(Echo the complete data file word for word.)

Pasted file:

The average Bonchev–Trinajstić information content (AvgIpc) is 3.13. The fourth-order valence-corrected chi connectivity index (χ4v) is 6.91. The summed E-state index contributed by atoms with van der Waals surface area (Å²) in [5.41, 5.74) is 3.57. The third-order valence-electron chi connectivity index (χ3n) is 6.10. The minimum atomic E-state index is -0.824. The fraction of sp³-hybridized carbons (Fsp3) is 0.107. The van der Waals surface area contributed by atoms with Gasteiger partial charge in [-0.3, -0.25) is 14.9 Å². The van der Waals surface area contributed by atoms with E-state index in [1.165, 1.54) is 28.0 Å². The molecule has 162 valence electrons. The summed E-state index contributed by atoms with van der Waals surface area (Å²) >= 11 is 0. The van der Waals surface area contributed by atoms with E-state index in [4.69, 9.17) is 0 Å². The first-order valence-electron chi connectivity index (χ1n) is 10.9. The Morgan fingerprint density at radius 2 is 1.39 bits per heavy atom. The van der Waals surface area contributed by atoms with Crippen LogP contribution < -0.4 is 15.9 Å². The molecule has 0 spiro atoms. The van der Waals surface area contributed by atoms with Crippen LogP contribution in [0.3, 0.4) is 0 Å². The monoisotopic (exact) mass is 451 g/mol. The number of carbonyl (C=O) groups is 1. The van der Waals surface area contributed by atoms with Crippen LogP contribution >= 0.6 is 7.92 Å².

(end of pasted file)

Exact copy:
The average Bonchev–Trinajstić information content (AvgIpc) is 3.13. The fourth-order valence-corrected chi connectivity index (χ4v) is 6.91. The summed E-state index contributed by atoms with van der Waals surface area (Å²) in [5.41, 5.74) is 3.57. The third-order valence-electron chi connectivity index (χ3n) is 6.10. The minimum atomic E-state index is -0.824. The fraction of sp³-hybridized carbons (Fsp3) is 0.107. The van der Waals surface area contributed by atoms with Gasteiger partial charge in [-0.3, -0.25) is 14.9 Å². The van der Waals surface area contributed by atoms with E-state index in [1.165, 1.54) is 28.0 Å². The molecule has 162 valence electrons. The summed E-state index contributed by atoms with van der Waals surface area (Å²) >= 11 is 0. The van der Waals surface area contributed by atoms with E-state index in [4.69, 9.17) is 0 Å². The first-order valence-electron chi connectivity index (χ1n) is 10.9. The Morgan fingerprint density at radius 2 is 1.39 bits per heavy atom. The van der Waals surface area contributed by atoms with Crippen LogP contribution < -0.4 is 15.9 Å². The molecule has 0 spiro atoms. The van der Waals surface area contributed by atoms with Crippen LogP contribution in [0.3, 0.4) is 0 Å². The monoisotopic (exact) mass is 451 g/mol. The number of carbonyl (C=O) groups is 1. The van der Waals surface area contributed by atoms with Crippen LogP contribution >= 0.6 is 7.92 Å².